Some small plate restaurants menus are like T&Cs. You’re taken through them, explained how they work, and then, by the end of the spiel, you’re convinced you’re about to be the victim of daylight robbery. The thing is, small plates are great if you’re into sharing lots of things or eating tiny amounts and pretending you’re a Borrower. But they add up fast, and your jaw gets bored of doing not very much after a while.
That's why we’ve split this guide into the two restaurant options you need instead:
- Places where you’ll get your own plate of food
- Places where you’ll happily share
Places WHERE YOU CAN HAVE YOUR OWN PLATE OF FOOD
The City outpost of Koya Bar is a killer spot for a meal that involves a bowl of steaming curry atsu-atsu, and your face. Other people are of course welcome, but the beauty of a meal at Koya is that a bowl of udon and broth is meant for you and just you. Of course we’d recommend sharing the evening-only tonkatsu as well, but if you’re looking for a casual table or counter dinner with a bowl of goodness just for you, then this is the place.
One of the safest ways to guarantee your own portion is to head to a tasting menu restaurant. The only problem there is that they don’t come cheap. Enter Casa Fofo, a casual Hackney tasting menu spot that serves up seven courses for under £40. The food here changes daily and is at times experimental, but also at times delicious. Best of all is that this place caters to whatever dietary requirements, so call ahead and everyone can have their own (seven plates of) food.
Everyone at Ciao Bella is treated like family, and that’s why everyone at Ciao Bella gets a portion of food that could, feasibly, feed a family. This old-school Italian on Lambs Conduit Street is a classic. Not just because of its enormous portions of spaghetti al cartoccio (seafood spaghetti in a bag) and risotto di mare, but also because you’re guaranteed a (relatively inexpensive) good time when you come here.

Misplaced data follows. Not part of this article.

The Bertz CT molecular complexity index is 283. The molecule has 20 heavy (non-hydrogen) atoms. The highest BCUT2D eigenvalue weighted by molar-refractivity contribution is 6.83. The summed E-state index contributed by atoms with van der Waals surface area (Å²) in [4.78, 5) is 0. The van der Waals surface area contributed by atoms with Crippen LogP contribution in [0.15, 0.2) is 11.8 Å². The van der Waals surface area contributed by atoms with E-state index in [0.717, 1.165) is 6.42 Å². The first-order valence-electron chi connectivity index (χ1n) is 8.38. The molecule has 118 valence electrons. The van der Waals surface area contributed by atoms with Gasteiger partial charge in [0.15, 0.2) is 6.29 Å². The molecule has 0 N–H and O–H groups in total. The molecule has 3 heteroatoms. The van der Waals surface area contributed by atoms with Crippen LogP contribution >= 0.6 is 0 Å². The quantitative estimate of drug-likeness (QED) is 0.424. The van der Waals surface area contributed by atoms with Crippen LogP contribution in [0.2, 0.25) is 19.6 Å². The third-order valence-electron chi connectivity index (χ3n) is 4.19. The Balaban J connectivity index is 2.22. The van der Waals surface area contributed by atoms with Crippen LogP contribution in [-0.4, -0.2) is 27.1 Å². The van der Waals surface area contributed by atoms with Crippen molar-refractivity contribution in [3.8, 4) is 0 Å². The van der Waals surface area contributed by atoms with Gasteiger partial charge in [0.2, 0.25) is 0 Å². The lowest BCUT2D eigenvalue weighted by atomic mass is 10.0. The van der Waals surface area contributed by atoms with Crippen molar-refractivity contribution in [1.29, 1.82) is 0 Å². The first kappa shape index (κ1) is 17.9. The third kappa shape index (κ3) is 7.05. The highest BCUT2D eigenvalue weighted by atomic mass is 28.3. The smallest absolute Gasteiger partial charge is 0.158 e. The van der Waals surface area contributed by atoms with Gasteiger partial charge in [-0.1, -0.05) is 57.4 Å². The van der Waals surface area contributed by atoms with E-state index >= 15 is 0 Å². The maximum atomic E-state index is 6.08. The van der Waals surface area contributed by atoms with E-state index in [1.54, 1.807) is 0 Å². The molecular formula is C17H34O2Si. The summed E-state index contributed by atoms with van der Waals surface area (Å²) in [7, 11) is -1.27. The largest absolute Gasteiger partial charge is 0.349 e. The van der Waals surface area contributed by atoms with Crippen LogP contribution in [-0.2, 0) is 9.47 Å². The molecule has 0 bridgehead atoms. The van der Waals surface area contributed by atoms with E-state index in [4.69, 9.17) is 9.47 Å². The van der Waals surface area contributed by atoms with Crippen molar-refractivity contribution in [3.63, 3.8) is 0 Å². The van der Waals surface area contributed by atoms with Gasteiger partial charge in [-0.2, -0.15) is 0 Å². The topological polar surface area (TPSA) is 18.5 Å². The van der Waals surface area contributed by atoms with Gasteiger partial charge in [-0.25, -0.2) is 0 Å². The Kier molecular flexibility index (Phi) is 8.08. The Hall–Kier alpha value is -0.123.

If you asked for any small plate mains at Quality Chop House they would probably tilt their head and say, ‘but, neither bird nor beast comes in that size?’ There’s simply no chance that this place is going to breed some sad miniature pheasant to satisfy any sharing plate whims. Quality Chop House is all about the kind of proper meaty, juicy meal that requires using bread as a mop and a solid nap after dessert. Come here for a catch up when you’re feeling flush and hungry, or for their set lunch menu at those times when splitting a single scallop between you and three colleagues simply won’t do.
Dinner at Kerridge’s Bar And Grill has what we like to term ‘last meal status’. Mostly because they serve exactly the kind of upmarket British classics we’d like to devour right before joyously kicking it. But also because you might have to clear your entire life savings to be able to afford a three course meal here. Either way, between the super-high ceilings, their exceptional chips, and a banana and spiced rum soufflé you’d rather bite your companions hand off than share, it’s entirely worth the money.
Rochelle at the ICA is one of those excellent restaurants where you can share, but you don’t have to share. This is the restaurant you bring a disgruntled parent to. One who’s still suffering from that £15 three prawn sharing plate for a table of five. Simplicity is key at Rochelle. You have an understated white room alongside a menu of soups and quails and salads and pies. Everything is delicious here, and, pie aside, you won’t have to share a thing.